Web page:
Cuckolded by Le Creuset

Vintage Le Creuset

I blame Leite’s Culinaria for my wife’s Le Creuset obsession.

A year ago in this space, 19 cooks wrote affectionately of their favorite kitchen utensils. One of them was Clotilde Dusoulier, author of the Paris-based blog Chocolate & Zucchini, who described her love for a very special cook pot—her Le Creuset cocotte. Her enameled cast-iron amour.

My wife, Lane, and I know Le Creuset. We wouldn’t consider our batterie de cuisine complete without several of these titan pots in various sizes. But the Le Creuset Clotilde had in mind was nothing so plebian as what we keep stashed under our range. Hers was a vintage Le Creuset designed by Raymond Loewy himself—you know, the guy who designed the Greyhound bus. The guy who put the bull’s eye on Lucky Strike cigarettes. The guy who singlehandedly made industrial design sexy.

Loewy designed a line of Le Creuset cookware, known as Coquelle, in the late ’50s. But it was one pot in particular, the cocotte, that was the object of Dusoulier’s affection. With its sleek, cool, aerodynamically ovoid lines, it is truly the Maserati of braising vessels. If a bullet train could lay eggs, they would be Loewy’s cocottes. But what really hooked my wife was this: The Coquelle line came in colors. Nothing so garish as the primary tones you see today, mind you. No, these were pastels of the most ethereal hues. Grapefruit yellow. Saffron orange. Sky blue. Sunset red. Even an elusive mauve. (Now that’s a pot you don’t see every day.)

Chef by profession, designer in soul, my wife was smitten. Or maybe it would be more accurate to say she was overcome by an irresistible impulse to own not one, not a few, but an entire room full of Loewy-designed dishes. Upon reading about Dusoulier’s ode to a French pot, an idea had formed in Lane’s mind. You could almost hear the synapses chattering at warp speed. It was the vision of a new kitchen conceived entirely around Loewy’s creations. I don’t exaggerate. She saw white walls—immaculate white walls—lined with them. Le Creuset as décor.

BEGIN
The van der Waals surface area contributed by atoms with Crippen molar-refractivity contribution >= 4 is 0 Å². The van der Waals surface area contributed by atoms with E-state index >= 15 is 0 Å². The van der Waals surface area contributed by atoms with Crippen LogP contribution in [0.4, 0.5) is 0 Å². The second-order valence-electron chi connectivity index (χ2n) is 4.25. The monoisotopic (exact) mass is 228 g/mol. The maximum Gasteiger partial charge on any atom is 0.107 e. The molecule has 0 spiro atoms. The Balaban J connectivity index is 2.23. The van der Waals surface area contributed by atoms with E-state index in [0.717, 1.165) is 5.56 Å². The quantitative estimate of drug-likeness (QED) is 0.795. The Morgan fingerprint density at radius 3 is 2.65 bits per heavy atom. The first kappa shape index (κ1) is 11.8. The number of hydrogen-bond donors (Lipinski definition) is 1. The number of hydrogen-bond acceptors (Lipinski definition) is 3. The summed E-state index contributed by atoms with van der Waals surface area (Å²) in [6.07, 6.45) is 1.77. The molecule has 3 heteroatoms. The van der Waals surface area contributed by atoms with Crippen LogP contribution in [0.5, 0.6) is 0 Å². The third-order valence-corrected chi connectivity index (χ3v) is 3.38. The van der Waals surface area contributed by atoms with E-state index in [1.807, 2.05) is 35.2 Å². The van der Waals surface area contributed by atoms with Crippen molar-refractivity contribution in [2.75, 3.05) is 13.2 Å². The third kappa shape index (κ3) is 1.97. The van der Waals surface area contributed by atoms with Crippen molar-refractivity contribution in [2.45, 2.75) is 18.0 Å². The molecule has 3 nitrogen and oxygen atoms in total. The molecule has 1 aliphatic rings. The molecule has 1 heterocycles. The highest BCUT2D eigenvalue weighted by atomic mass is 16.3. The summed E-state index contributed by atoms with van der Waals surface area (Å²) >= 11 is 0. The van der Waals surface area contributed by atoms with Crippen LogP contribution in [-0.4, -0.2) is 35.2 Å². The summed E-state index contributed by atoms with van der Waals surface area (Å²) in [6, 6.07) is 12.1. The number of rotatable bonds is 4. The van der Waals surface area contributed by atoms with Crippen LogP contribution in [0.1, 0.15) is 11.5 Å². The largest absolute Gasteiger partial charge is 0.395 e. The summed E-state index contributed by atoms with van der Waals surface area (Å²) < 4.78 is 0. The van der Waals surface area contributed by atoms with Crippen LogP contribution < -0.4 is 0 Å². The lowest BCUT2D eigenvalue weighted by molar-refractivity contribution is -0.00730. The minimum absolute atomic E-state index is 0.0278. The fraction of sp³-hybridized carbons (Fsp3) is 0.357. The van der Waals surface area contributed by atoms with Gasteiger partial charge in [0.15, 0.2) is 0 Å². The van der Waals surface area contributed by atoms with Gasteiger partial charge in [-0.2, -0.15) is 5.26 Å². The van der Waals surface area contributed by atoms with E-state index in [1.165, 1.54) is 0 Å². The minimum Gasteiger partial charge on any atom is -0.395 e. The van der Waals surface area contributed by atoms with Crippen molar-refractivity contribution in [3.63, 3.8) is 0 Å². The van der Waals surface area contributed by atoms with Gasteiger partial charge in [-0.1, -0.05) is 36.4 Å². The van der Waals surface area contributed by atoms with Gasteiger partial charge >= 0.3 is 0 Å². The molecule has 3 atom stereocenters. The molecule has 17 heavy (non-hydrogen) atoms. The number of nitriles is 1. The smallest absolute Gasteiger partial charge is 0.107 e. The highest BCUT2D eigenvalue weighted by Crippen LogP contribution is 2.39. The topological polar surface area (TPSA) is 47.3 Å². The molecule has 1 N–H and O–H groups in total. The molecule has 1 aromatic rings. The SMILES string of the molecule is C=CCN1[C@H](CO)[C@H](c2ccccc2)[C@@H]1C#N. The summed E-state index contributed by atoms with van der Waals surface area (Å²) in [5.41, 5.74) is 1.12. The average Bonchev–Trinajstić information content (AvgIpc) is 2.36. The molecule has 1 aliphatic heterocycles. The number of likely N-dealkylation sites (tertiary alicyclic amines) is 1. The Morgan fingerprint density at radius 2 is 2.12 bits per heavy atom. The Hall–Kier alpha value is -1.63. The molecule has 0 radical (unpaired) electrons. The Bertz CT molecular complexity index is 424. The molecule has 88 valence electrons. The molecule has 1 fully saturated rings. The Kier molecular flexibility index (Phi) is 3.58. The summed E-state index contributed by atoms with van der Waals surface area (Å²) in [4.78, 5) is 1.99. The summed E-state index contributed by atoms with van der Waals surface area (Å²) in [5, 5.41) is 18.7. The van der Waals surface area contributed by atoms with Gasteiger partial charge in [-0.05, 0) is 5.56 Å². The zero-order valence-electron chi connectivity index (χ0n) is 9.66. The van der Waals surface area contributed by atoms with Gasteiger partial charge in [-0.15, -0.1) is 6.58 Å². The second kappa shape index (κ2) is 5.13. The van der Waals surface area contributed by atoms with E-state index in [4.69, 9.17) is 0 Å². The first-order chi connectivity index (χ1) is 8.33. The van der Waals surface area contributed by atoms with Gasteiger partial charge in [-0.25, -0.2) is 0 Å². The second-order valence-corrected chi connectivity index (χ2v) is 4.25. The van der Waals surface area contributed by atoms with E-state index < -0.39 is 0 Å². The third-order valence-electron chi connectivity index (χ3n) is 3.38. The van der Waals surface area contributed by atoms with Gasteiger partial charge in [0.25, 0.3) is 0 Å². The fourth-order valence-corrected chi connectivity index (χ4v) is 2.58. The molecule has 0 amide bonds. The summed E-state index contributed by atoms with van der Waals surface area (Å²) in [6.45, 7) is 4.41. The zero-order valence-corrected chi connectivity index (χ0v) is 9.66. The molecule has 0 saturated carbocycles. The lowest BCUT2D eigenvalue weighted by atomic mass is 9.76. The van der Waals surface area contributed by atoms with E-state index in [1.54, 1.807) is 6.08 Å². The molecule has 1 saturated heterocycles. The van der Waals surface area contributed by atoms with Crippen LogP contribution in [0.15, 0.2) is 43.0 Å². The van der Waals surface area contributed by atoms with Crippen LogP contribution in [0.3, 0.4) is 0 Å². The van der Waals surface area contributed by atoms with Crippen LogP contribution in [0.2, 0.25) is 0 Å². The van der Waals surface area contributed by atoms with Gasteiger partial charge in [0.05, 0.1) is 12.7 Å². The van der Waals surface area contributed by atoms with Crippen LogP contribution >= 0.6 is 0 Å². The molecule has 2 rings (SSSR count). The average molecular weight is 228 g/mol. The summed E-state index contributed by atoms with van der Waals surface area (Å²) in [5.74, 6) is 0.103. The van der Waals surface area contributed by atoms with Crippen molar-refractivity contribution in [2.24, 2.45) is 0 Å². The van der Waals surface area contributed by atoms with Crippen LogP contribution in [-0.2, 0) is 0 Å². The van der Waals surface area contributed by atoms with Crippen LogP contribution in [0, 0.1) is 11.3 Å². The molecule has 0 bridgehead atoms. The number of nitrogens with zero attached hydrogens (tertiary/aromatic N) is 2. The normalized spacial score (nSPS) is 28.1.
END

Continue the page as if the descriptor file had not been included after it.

There’s something you have to understand about Lane. Once her brain locks on a concept, there’s no stopping her. This is a woman who once spent a week researching the nuances of Mexican versus Tahitian vanilla beans before making a purchase. Soon, she was camped in front of the computer, mastering the bidding permutations of eBay in her quest to own darn near all of the world’s vintage Loewy Le Creuset.

One small problem: Lane’s kitchen design ambitions quickly outpaced the financing for the scheme. One particular Loewy pot—a lovely grapefruit cocotte that came with a separate gratin dish and a frying basket insert—had caught her eye, but she (thankfully) balked when the price closed in on $300. Still, she wouldn’t be denied. She turned to French eBay and discovered—eh, voila!—that vintage Le Creuset cocottes are as common there as croque monsieur. You couldn’t lure her away from her laptop. Soon she was using eBay’s translation feature to converse with Le Creuset owners in Paris.

Of course, getting the pots back to the States was another question. The price of shipping was, to say the least, prohibitive. Still, Lane was undeterred. We have an artist friend, Bob, who recently moved to a small village in southwestern France so he could roam vineyards and stare at windswept hills when seeking inspiration. Poor Bob. Soon the local postman was arriving regularly with parcels containing pots my wife had purchased. Pot after pot after pot. All in all, eight Loewy cocottes and two gratins.

Bob found a place for each of them. He had Le Creusets in every corner of his living room. Literally. Where some people might place a rubber plant, Bob had a Raymond Loewy pot. An extremely generous and patient friend, he even lugged some to the States on one of his trips home. But he couldn’t keep up.

There was only one thing for Lane and I to do: cash in our frequent flyer miles and become our own Le Creuset mules. We made a vacation of it, flying into Barcelona and then driving three hours to the French city of Perpignan, near where Bob lived at the foot of the Pyrenees. I may have initially rolled my eyes at Lane’s preoccupation with Le Creuset, but I was definitely game for a food tour of Spain and France. It would be our 20th-anniversary gift to ourselves, one year early.

I’ll skip the part about all the wine and cheese, the delectable jambon de montagne, the local mussels and fries, the tankards of beer, the Basque-style tapas, the apperitifs that seemed to start at 10 a.m. every day and continue into the wee hours. Our Le Creuset mission was a bacchanalia. I gained nine pounds in 11 days.

But we got our pots. We celebrated by making cassoulet. It took me three days to complete Paula Wolfert‘s version of the classic white bean, duck confit, and pork casserole emblematic of this particular region of France. Baking it in a vintage 3 1/2 liter Loewy cocotte seemed a fitting baptism. Even Bob’s French friends declared it sublime. The cassoulet, that is.